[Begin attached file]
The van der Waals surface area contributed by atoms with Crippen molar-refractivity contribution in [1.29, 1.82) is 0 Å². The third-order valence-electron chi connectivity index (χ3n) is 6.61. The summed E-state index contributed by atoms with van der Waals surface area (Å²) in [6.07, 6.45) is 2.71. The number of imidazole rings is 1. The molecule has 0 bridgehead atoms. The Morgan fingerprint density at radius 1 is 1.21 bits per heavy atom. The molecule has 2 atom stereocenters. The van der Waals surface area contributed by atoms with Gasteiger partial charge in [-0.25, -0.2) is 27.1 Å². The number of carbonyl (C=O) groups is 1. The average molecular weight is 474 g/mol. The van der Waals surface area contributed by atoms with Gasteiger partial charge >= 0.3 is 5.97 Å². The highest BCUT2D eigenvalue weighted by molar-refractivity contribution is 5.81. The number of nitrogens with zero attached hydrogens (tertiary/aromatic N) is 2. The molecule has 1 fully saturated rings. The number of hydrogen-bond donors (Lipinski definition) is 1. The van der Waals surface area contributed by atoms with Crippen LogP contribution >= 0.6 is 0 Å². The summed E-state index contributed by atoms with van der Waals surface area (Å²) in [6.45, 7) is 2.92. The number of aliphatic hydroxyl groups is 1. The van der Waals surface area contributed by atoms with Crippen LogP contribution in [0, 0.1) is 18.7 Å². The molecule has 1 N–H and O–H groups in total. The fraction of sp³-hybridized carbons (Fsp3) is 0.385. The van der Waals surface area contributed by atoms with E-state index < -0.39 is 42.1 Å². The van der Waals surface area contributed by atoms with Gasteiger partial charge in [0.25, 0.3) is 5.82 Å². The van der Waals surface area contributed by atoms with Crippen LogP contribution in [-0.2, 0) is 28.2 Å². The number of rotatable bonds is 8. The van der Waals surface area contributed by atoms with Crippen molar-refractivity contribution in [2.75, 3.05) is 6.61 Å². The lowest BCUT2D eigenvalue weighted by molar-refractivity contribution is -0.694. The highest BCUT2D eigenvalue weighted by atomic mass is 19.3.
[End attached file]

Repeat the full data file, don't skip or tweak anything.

The van der Waals surface area contributed by atoms with Crippen molar-refractivity contribution in [1.29, 1.82) is 0 Å². The third-order valence-electron chi connectivity index (χ3n) is 6.61. The summed E-state index contributed by atoms with van der Waals surface area (Å²) in [6.07, 6.45) is 2.71. The number of imidazole rings is 1. The molecule has 0 bridgehead atoms. The Morgan fingerprint density at radius 1 is 1.21 bits per heavy atom. The molecule has 2 atom stereocenters. The van der Waals surface area contributed by atoms with Gasteiger partial charge in [-0.25, -0.2) is 27.1 Å². The number of carbonyl (C=O) groups is 1. The average molecular weight is 474 g/mol. The van der Waals surface area contributed by atoms with Gasteiger partial charge >= 0.3 is 5.97 Å². The highest BCUT2D eigenvalue weighted by molar-refractivity contribution is 5.81. The number of nitrogens with zero attached hydrogens (tertiary/aromatic N) is 2. The molecule has 1 fully saturated rings. The number of hydrogen-bond donors (Lipinski definition) is 1. The van der Waals surface area contributed by atoms with Crippen LogP contribution >= 0.6 is 0 Å². The summed E-state index contributed by atoms with van der Waals surface area (Å²) in [6.45, 7) is 2.92. The number of aliphatic hydroxyl groups is 1. The van der Waals surface area contributed by atoms with Crippen LogP contribution in [0, 0.1) is 18.7 Å². The molecule has 1 N–H and O–H groups in total. The fraction of sp³-hybridized carbons (Fsp3) is 0.385. The van der Waals surface area contributed by atoms with E-state index < -0.39 is 42.1 Å². The van der Waals surface area contributed by atoms with Gasteiger partial charge in [0.25, 0.3) is 5.82 Å². The van der Waals surface area contributed by atoms with Crippen LogP contribution in [-0.2, 0) is 28.2 Å². The number of rotatable bonds is 8. The van der Waals surface area contributed by atoms with Crippen molar-refractivity contribution in [2.75, 3.05) is 6.61 Å². The lowest BCUT2D eigenvalue weighted by molar-refractivity contribution is -0.694. The highest BCUT2D eigenvalue weighted by atomic mass is 19.3.